Trucks move 99% of the consumer goods that we find on store shelves. Every day the nation’s freight system moves 48 million tons of goods worth $46 billion. Severe weather has a huge impact on the speed, and therefore the profits, of this industry. But the stakes are even higher for truck drivers, because the consequences of bad weather can be deadly.
Winter Is Coming
In these halcyon days of late summer, winter weather seems like nothing more than an unpleasant memory. But winter is right around the corner. And nearly half of all injuries suffered by truck drivers happen during the winter.
In March of 2017 a record-setting blizzard dumped 15 inches of snow on Quebec. Seven people lost their lives, including a truck driver who was involved in a seven-vehicle crash.
And truck drivers’ winter-weather injures go beyond road accidents. Ice and snow cause slips and falls in and around trucks, just as they do in parking lots and residential driveways. Muscle sprains and strains are also a hazard from pushing and pulling on equipment that might not work as well in freezing temperatures.
Wet Roads, High Winds
Severe weather doesn’t only affect truck drivers during the winter. Weather events are a factor in about 1.2 million crashes all throughout the year.
Wet pavement caused by rainfall accounts for the majority of these accidents – 73%. But high winds are another hazard that drivers often overlook. Because semi-trailers have so much surface area, trucks can overturn. When a trailer is empty, the risk is even higher.
The Federal Motor Carrier Safety Administration has rules in place to address severe weather. When hazardous condition exist, truck drivers are required to use “extreme caution in the operation of a commercial motor vehicle.” And if conditions are “sufficiently dangerous,” drivers are required to cease operations altogether.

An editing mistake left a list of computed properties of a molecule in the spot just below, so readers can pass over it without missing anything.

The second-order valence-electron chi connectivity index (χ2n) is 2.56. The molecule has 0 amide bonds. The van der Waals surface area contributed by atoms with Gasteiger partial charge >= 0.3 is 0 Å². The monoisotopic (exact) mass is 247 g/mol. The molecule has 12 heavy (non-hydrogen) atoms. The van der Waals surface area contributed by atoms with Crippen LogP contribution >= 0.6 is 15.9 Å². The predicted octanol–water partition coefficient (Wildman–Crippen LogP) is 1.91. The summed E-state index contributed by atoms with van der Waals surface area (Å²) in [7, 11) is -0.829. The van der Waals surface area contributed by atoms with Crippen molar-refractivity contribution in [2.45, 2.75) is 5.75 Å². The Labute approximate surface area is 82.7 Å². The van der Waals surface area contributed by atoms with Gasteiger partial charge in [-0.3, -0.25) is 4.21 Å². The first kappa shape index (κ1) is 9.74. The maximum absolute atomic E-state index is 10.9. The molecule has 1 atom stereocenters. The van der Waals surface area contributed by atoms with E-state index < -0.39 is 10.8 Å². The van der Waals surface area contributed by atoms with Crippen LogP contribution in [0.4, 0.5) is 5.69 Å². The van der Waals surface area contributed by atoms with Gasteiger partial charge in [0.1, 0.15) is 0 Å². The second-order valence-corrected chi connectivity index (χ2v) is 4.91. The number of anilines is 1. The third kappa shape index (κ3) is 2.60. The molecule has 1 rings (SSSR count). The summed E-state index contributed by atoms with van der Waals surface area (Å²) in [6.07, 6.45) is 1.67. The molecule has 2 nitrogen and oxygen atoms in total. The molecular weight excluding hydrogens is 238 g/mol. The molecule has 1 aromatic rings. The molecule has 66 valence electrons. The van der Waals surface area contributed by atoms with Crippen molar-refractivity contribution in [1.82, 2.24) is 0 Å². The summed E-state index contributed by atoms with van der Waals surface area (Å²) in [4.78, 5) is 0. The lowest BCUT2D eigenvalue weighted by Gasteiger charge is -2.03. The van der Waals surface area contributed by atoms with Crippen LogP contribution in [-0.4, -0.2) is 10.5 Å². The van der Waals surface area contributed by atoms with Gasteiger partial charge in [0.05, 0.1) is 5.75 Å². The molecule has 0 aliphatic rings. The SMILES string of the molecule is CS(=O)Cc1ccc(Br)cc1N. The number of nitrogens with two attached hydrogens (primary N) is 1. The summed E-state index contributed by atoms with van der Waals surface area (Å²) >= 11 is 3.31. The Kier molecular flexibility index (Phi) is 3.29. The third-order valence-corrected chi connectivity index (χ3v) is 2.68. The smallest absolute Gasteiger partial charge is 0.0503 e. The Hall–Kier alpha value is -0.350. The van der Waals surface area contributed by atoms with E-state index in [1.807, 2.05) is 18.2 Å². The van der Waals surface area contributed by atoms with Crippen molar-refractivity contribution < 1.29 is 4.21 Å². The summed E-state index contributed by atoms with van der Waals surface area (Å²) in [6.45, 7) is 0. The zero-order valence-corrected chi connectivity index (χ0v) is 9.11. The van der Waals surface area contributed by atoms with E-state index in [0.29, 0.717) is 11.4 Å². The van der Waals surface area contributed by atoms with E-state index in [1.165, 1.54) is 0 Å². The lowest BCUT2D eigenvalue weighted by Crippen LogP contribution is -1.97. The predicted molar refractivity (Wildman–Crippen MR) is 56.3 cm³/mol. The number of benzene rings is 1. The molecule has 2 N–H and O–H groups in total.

In the days before smartphones, truck drivers’ options for staying safe in severe weather were more limited. But now there are a variety of tools available for getting hyper-local information about severe weather, as well as accidents and road closures.
33% of truck drivers use mobile apps to monitor weather and traffic conditions. NOAA Weather Radar is a popular app that drivers in industry forums speak highly of and recommend to each other.
Another is the app made by Accuweather. It includes a feature that provides minute-by-minute forecasts based on the user’s GPS location.
These smartphone weather apps are useful for all motorists, not just truck drivers. But there are some high-tech tools that are more specific to the distribution industry.
Weather visualization applications allow fleet managers to overlay weather data with road condition information for more responsive route planning. These tools do a lot more than just show where precipitation is falling. They display data on temperature, wind speed, and lightning, as well as surface conditions.
With all of the weather-related tools currently available, the trucking industry is getting safer and more efficient every year. But the best way to stay safe on the road is to keep alert. When in doubt, always slow down or stop. It’s the simplest safety rule, but it’s also one of the best.
“Helping our clients get jobs done since 1998.”